Wondering what to read next? Well here’s something well worth every second of your time.
Okay. I am really, REALLY pumped about this book. I almost never finish self-improvement books, but I ate this one right up within three sittings. It is a FANTASTIC book especially for self-starters, for entrepreneurs, business owners and people who love having their own projects– picking up a sport or instrument or running for president. It has not only confirmed all the good advice I’ve been gaining about pushing through a project during the hard middle of it, it has also given me what I might say life-changing insight about probably everything in life.
What is The Dip?
The Dip is a tiny little book that proposes to teach you when to quit something and when to stick it out. And it does just that.
The Dip, according to Godin, is the really difficult middle part of a project between beginners luck and ‘accomplishment’. The part where a LOT of hard work is required. The part where, if you weren’t ready before, reality kicks in. By ‘project’, I mean businesses, sports, writing a book, building a blog etc. Like, YES! This difficult ‘middle’ is exactly what I was talking about in my blog post Staying Motivated to Blog– To All the Small Bloggers.
Godin’s argument goes like this: If you can’t be the best in your industry/market niche, then don’t do it at all. And the best are the ones who last through The Dip when no one else does. So if you don’t think you can last through The Dip, or be the VERY BEST, then don’t start at all, or quit before The Dip starts. If not, you’ll be wasting a ton of your time and energy that could be used more productively for the Dips of other projects which could take you to the top.
His arguments border on repetitive for the first bit of the book, before he gives the lists of steps to take, kinds of progress curves, when to quit and so on. Despite that, I found the repetitiveness refreshing and helpful. Before he gives actual steps for changing our reality, he aims to change our minds. And I LOVE positive mindset shifts, whether it be being more realistic about business, the way the world works or basically anything else. Growth is GREAT.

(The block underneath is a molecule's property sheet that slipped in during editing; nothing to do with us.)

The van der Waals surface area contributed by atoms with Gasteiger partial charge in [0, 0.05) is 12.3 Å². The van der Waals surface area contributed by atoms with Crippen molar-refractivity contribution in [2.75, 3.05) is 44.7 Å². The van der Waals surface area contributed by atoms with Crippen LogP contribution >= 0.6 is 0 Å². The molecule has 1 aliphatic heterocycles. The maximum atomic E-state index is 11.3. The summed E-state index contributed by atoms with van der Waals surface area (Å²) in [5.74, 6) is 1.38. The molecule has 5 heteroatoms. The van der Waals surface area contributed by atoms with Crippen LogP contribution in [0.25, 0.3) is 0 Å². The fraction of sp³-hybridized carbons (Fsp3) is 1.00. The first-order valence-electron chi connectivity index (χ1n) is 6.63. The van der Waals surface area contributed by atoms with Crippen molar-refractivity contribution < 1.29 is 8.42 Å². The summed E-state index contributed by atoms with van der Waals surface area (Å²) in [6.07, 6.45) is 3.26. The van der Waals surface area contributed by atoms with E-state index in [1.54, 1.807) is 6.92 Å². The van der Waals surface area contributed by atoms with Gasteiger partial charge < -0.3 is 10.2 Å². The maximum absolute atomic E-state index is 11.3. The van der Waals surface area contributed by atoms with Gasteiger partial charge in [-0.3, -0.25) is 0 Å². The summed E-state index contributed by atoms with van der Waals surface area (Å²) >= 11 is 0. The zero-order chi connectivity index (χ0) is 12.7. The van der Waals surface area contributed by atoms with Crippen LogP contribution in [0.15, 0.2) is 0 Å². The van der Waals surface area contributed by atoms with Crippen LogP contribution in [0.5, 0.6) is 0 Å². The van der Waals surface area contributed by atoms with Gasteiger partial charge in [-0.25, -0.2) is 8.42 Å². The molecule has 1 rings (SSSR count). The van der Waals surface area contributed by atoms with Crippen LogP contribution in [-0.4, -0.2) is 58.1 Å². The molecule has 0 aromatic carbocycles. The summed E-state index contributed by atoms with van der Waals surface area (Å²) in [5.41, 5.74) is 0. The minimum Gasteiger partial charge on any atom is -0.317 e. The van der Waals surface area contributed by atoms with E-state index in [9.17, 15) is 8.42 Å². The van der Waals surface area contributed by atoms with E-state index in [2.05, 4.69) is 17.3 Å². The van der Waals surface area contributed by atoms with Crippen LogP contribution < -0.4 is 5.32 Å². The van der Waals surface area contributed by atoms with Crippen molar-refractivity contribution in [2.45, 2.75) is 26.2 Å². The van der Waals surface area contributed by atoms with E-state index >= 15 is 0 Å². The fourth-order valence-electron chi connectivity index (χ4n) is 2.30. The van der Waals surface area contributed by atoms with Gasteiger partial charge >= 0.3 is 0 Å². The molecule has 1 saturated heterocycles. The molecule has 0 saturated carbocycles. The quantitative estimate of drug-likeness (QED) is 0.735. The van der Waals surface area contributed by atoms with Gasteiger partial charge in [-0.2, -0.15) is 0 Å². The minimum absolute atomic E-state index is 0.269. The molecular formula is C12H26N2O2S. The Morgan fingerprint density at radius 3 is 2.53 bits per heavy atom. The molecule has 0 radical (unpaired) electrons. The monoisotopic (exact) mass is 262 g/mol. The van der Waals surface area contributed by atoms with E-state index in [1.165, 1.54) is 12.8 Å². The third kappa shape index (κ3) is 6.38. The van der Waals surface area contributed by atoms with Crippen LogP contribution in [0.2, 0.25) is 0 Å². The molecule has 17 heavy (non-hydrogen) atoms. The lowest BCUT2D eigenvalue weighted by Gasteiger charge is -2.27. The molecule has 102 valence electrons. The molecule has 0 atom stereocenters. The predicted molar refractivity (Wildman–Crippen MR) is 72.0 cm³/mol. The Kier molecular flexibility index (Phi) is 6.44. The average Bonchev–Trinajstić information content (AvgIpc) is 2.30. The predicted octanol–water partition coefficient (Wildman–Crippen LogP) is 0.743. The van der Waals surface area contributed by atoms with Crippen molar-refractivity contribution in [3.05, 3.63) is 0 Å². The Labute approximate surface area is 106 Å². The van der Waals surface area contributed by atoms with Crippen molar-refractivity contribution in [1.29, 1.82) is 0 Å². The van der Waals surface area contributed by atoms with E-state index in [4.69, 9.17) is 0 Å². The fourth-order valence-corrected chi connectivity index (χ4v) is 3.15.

As somebody starting out on the entrepreneurial track myself, this book has helped tweak my mindset in all the right ways as well as bolstered my confidence. It is well worth every second I spent reading it. And isn’t that the best thing ever, considering the number of badly-written fiction books I have wasted my time with over the past few months.
Who Should Read The Dip?
But especially those I mentioned above: entrepreneurs, business owners, self-starters. Those in The Dip, those who know that The Dip is coming. And those who don’t.
However, The Dip is not only about The Dip– it’s about when and how to quit too. So others who should read it are: those with comfortable jobs/situations and those with terrible jobs/situations and are considering quitting. Those muddling in mediocrity, or too stubborn to just give up on something that’s using up their time and energy without returns.
My Favourite Quote(s) From The Dip
“Yes, you should (you must) quit a product or a feature or a design– you need to do it regularly if you’re going to grow and have the resources to invest in the right businesses. But no, you mustn’t quit a market or a strategy or a niche. The businesses we think of as overnight successes weren’t. We just didn’t notice them till they were well baked… The market wants to see you persist. It demands a signal that you’re serious, powerful, accepted, and safe. The bulk of the market, any market, is made up of those folks in the middle of the bell curve, the ones who want to buy something proven and valued… Your strategy– to be a trusted source in your chosen market– can survive even if your product is cancelled.”
Where Did I Find Out About The Dip?
It was recommended in an episode of one of my most favorite podcast channels ever, Listen Money Matters. Episode: The Real Difference Between a Rich Mindset and a Poor Mindset.
Not all their episodes are relevant to my life, so I don’t religiously listen to every one on the list. But for those that are relevant, their advice is always stellar and always worth my time listening to.
In the same episode, hosts Thomas and Andrew recommend another book, Essentialism by Greg McKeown. I’ve just downloaded the whole audiobook into my phone and I’m pumped to start. The book is about about cutting out all the nonessential things in your life, so that you can focus your energy on what’s truly essential. Sounds like the right kinda follow-up book for me to read. Or rather listen to.
Also, I’m going to continue pushing through my Dips, because this book has reassured me that I’m doing just the right thing.
What is/are your most valuable book(s) of 2018?